WINTER HAVEN, Fla.–Max Ramirez is still slated to break camp with high Class A Kinston at the end of the week despite missing the bulk of the spring since leaving big league camp with elbow soreness.
Ramirez, who came over to Cleveland in the Bob Wickman deal last year, batted .307 with four homers in 127 at-bats at low Class A Lake County after the deal last season.
SIPP HURTING: The Tribe also shut down lefthanded reliever Tony Sipp with elbow soreness as a precaution. Initial reports were that the injury was not serious, and farm director Ross Atkins said Sipp has a 50-50 chance to break camp with Triple-A Buffalo.
ON THE POSITIVE SIDE: Outfielder John Drennen reported in the best shape of his brief career. The 33rd overall pick in 2005, Drennen bulked up in the offseason, and according to one Tribe official looks ‘much more like the Brian Giles comparisons we’ve been hearing since he signed.’
(To see more on Drennen, please turn over to David Hallâ€™s story at Kinston.com)
Also, first baseman Stephen Head has apparently turned it around–literally. On Saturday, he was the only member of the Tribe’s high Class A club to turn around 98 mph against Tigers righthander Joel Zumaya, lining out to second base.
If Head had faced Zumaya at some point before August last season, he’d have had no chance. “His swing was long, his at-bats were brutal,” says a scout from a National League club. “There was power one night, but you wouldn’t see it again for another week or two. And in between that . . . well, I guess the numbers kind of speak for themselves.”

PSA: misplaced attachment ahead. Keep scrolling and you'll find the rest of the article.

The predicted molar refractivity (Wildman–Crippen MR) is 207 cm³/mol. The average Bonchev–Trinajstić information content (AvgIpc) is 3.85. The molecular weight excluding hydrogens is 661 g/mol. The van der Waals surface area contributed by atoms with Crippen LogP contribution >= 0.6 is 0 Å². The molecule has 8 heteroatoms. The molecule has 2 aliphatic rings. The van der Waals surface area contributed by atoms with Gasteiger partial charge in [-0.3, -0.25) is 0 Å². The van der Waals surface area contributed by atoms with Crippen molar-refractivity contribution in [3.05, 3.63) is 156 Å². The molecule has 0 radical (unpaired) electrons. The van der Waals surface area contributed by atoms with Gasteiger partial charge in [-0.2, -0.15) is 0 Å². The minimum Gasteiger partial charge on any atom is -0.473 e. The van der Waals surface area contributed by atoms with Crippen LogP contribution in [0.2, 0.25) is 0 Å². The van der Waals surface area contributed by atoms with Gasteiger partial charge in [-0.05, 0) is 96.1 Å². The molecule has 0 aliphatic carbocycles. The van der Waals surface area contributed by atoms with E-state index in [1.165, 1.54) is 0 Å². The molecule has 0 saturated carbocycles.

Head batted just .235 with four homers in 477 at-bats last season. He injured his left thumb before spring training, and has really only been full-go for the last three weeks.
“I was working out and I fractured the top of my thumb, I strained a ligaments, pulled the muscles aroundâ€”thereâ€™s a capsule in there and I ruptured it,” Head said. “I was out for about eight weeks coming into spring trainingâ€”and Iâ€™m freaking out. But what that did was it allowed me to think about it, understand what I had to do with my approach more from the mental side and so far this spring itâ€™s just helped me out tremendously–Iâ€™m much shorter to the ball with a good load Iâ€™m comfortable with . . . I guess facing Zumaya kind of proved that.”
BYE-BYE: The Indians released Micah Schilling on Mondayâ€”the 41st overall pick in the 2002 draft. Schilling was touted as one of the top hitters in the that draft class, but struggled at the plate over five seasons in the minors, hitting just .242 with 12 homers in 1,386 at-bats.
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